Many organizations are facing a ‘leadership gap’ created by the retirement of older boomer-generation executives coupled with a dearth of experienced managers to take their place. While there may be an abundance of relatively new and talented employees eager to rise, too few have the depth of experience needed to successfully step into management and leadership roles. How can a fast track to leadership be created that takes the place of years of seasoning?
Unfortunately, leadership development programs often fall short of delivering promised results, despite the best of intentions. There are several key ingredients to making these programs work to jump start careers.
What it takes to be a successful leader in one organization may be very different than what it takes in another. The best programs begin with a clear-eyed assessment of what values, beliefs, qualities and behaviors form the foundation of the organizational culture and what that means regarding the characteristics of successful leaders.
One company we know had a strong ‘failure is not an option’ culture due to the highly secure nature of their work, while another found making mistakes a vital part of generating innovation. This value also related to the strategies each had, with the first focused on maintaining strong customer satisfaction and the second on growing new product lines.
The leadership development programs created for them were both built around broad skills such as decision making, influencing others, communication, etc. but they also differed in ways that reflected the differences in the two cultures.
We know that adults generally retain just 10-15% of what they learn as passive recipients of information but that figure jumps to 65-70% when the learning takes place through active participation. Experiential learning involves six steps:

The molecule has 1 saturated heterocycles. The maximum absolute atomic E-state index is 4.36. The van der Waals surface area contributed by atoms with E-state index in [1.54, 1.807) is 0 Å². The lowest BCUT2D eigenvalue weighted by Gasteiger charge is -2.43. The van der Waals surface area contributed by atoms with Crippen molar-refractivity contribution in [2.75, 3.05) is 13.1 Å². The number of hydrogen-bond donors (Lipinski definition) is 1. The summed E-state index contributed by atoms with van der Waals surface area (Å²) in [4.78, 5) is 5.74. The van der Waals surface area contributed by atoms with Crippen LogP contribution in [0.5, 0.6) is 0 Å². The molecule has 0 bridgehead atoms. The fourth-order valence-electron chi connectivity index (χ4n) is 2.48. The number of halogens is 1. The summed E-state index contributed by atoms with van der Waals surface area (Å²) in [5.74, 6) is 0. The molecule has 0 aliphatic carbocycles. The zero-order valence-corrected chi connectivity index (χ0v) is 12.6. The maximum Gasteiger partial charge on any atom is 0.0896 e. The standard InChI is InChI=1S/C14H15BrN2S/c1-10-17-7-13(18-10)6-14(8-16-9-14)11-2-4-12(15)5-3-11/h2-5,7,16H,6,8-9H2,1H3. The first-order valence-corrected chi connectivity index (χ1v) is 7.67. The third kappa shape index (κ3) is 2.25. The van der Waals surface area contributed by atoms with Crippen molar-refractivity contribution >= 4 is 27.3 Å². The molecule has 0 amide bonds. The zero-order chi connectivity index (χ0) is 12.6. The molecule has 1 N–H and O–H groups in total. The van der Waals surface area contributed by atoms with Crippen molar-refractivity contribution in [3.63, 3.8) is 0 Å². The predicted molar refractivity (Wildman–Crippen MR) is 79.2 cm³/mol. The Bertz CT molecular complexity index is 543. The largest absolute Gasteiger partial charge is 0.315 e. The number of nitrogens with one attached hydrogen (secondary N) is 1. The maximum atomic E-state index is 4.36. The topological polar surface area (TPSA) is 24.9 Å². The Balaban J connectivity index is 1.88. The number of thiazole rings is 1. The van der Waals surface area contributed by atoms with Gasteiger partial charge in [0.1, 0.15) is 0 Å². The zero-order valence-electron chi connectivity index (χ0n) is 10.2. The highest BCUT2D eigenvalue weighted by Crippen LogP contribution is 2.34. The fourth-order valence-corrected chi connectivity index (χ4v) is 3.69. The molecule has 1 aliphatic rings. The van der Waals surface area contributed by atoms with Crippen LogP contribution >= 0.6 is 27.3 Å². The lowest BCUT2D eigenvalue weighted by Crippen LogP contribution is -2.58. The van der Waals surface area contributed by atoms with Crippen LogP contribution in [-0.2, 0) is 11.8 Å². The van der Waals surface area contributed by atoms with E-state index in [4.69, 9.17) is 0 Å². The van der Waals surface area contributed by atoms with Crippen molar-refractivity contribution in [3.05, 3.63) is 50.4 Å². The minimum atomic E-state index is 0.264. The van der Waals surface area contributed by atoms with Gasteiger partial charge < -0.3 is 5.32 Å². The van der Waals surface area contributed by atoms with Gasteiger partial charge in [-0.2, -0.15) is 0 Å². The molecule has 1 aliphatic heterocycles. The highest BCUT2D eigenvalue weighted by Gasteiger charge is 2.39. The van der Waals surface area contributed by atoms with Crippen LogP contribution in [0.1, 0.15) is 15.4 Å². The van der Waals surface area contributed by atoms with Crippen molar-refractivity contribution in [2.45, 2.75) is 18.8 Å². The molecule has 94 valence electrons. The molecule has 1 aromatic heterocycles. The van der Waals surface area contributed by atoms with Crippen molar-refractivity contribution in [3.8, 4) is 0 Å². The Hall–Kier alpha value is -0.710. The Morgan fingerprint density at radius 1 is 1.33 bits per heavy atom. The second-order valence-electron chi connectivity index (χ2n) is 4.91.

When this type of active learning is incorporated into leadership development programs through simulations or real projects, the result is enduring learning that translates into behavior.
Making sure that what is learned in the classroom will actually translate into the workplace is always a challenge. The real day-to-day seldom affords the singularly focused straightforward situations addressed in training. Providing opportunities to apply new skills while on the firing line requires that trainees’ managers must be part of the equation. Not only must there be appropriate opportunities to use skills on the job, managers must be engaged in the content and outcomes of the program and be able to provide skillful coaching and feedback as trainees attempt to apply what is being learned. New skills need to be reinforced by being incorporated into ongoing performance management.
The most successful programs sequence training modules with time in between for participants to try out new skills and behaviors and get developmental, not evaluative, feedback regarding their execution.
Most people are not very good at observing their own behavior, and perhaps even less good at reflecting on and changing it. A coach, ideally a person different from a boss, can help emerging leaders reflect on what they are experiencing both during training and in the workplace. Coaches can help to identify sticking points and skills that are not coming naturally, can help work through difficult or challenging situations and offer suggestions for new things to try. Providing a coach to new and aspiring leaders concurrently with their participation in development programs can make a tremendous difference in ensuring the investment pays off.
When new hires are, from the beginning, afforded the opportunity to learn the skills that are truly needed to grow into leadership roles in this organization, they can see a career path and the company will have the foundation of good succession planning. Well designed and delivered leadership programs are of tremendous value to organizations and to emerging leaders.
What has been your organization’s experience with leadership training programs? Please leave your comments below.